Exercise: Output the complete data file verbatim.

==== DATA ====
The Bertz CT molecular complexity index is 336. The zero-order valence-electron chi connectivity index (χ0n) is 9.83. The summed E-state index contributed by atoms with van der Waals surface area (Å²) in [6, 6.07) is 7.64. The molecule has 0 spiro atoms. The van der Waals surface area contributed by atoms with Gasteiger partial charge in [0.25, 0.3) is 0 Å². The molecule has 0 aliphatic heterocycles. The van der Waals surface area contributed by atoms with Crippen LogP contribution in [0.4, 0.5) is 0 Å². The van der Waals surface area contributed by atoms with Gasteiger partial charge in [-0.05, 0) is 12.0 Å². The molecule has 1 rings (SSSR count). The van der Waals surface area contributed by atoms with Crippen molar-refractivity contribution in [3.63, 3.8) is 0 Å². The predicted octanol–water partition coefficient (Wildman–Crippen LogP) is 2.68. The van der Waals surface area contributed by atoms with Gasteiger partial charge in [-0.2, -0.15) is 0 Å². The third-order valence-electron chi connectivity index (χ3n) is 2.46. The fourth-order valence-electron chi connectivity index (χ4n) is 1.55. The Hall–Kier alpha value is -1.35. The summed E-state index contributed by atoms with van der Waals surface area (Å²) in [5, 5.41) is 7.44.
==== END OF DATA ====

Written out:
The Bertz CT molecular complexity index is 336. The zero-order valence-electron chi connectivity index (χ0n) is 9.83. The summed E-state index contributed by atoms with van der Waals surface area (Å²) in [6, 6.07) is 7.64. The molecule has 0 spiro atoms. The van der Waals surface area contributed by atoms with Gasteiger partial charge in [0.25, 0.3) is 0 Å². The molecule has 0 aliphatic heterocycles. The van der Waals surface area contributed by atoms with Crippen LogP contribution in [0.4, 0.5) is 0 Å². The van der Waals surface area contributed by atoms with Gasteiger partial charge in [-0.05, 0) is 12.0 Å². The molecule has 1 rings (SSSR count). The van der Waals surface area contributed by atoms with Crippen molar-refractivity contribution in [3.63, 3.8) is 0 Å². The predicted octanol–water partition coefficient (Wildman–Crippen LogP) is 2.68. The van der Waals surface area contributed by atoms with Gasteiger partial charge in [-0.2, -0.15) is 0 Å². The third-order valence-electron chi connectivity index (χ3n) is 2.46. The fourth-order valence-electron chi connectivity index (χ4n) is 1.55. The Hall–Kier alpha value is -1.35. The summed E-state index contributed by atoms with van der Waals surface area (Å²) in [5, 5.41) is 7.44.